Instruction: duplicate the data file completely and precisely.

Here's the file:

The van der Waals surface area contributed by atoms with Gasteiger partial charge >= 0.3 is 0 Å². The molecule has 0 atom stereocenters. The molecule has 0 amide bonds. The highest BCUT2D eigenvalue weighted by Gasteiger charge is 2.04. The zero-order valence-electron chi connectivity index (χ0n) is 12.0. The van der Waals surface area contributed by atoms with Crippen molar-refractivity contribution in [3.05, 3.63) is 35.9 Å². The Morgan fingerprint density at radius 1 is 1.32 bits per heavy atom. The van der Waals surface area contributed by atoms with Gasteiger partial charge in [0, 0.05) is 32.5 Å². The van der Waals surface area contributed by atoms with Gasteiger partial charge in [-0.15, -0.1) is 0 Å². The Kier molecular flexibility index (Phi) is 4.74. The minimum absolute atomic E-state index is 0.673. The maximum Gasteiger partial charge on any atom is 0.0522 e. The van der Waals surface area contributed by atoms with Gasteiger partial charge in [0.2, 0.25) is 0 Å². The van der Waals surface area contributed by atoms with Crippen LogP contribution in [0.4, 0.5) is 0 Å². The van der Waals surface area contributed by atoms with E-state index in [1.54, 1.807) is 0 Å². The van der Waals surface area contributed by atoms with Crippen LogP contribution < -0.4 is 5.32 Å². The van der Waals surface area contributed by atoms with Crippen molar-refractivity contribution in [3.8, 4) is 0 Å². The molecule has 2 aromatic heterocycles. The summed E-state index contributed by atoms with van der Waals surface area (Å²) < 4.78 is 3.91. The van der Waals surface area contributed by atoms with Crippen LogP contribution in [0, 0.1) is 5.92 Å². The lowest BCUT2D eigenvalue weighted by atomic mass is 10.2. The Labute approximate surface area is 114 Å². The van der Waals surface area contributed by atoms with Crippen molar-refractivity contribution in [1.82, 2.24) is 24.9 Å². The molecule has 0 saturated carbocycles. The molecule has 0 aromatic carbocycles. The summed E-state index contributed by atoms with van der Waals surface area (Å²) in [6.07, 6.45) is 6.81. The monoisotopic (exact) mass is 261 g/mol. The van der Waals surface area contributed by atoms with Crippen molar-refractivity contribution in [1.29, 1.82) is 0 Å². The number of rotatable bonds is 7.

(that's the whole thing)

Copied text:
The van der Waals surface area contributed by atoms with Gasteiger partial charge >= 0.3 is 0 Å². The molecule has 0 atom stereocenters. The molecule has 0 amide bonds. The highest BCUT2D eigenvalue weighted by Gasteiger charge is 2.04. The zero-order valence-electron chi connectivity index (χ0n) is 12.0. The van der Waals surface area contributed by atoms with Crippen molar-refractivity contribution in [3.05, 3.63) is 35.9 Å². The Morgan fingerprint density at radius 1 is 1.32 bits per heavy atom. The van der Waals surface area contributed by atoms with Gasteiger partial charge in [0, 0.05) is 32.5 Å². The van der Waals surface area contributed by atoms with Gasteiger partial charge in [-0.15, -0.1) is 0 Å². The Kier molecular flexibility index (Phi) is 4.74. The minimum absolute atomic E-state index is 0.673. The maximum Gasteiger partial charge on any atom is 0.0522 e. The van der Waals surface area contributed by atoms with Gasteiger partial charge in [0.2, 0.25) is 0 Å². The van der Waals surface area contributed by atoms with Crippen LogP contribution in [0.4, 0.5) is 0 Å². The van der Waals surface area contributed by atoms with E-state index in [1.54, 1.807) is 0 Å². The van der Waals surface area contributed by atoms with Crippen LogP contribution < -0.4 is 5.32 Å². The van der Waals surface area contributed by atoms with Crippen molar-refractivity contribution in [3.8, 4) is 0 Å². The molecule has 2 aromatic heterocycles. The summed E-state index contributed by atoms with van der Waals surface area (Å²) < 4.78 is 3.91. The van der Waals surface area contributed by atoms with Crippen LogP contribution in [0, 0.1) is 5.92 Å². The lowest BCUT2D eigenvalue weighted by atomic mass is 10.2. The Labute approximate surface area is 114 Å². The van der Waals surface area contributed by atoms with Crippen molar-refractivity contribution in [1.82, 2.24) is 24.9 Å². The molecule has 0 saturated carbocycles. The molecule has 0 aromatic carbocycles. The summed E-state index contributed by atoms with van der Waals surface area (Å²) in [6.07, 6.45) is 6.81. The monoisotopic (exact) mass is 261 g/mol. The van der Waals surface area contributed by atoms with Crippen molar-refractivity contribution in [1.29, 1.82) is 0 Å². The number of rotatable bonds is 7.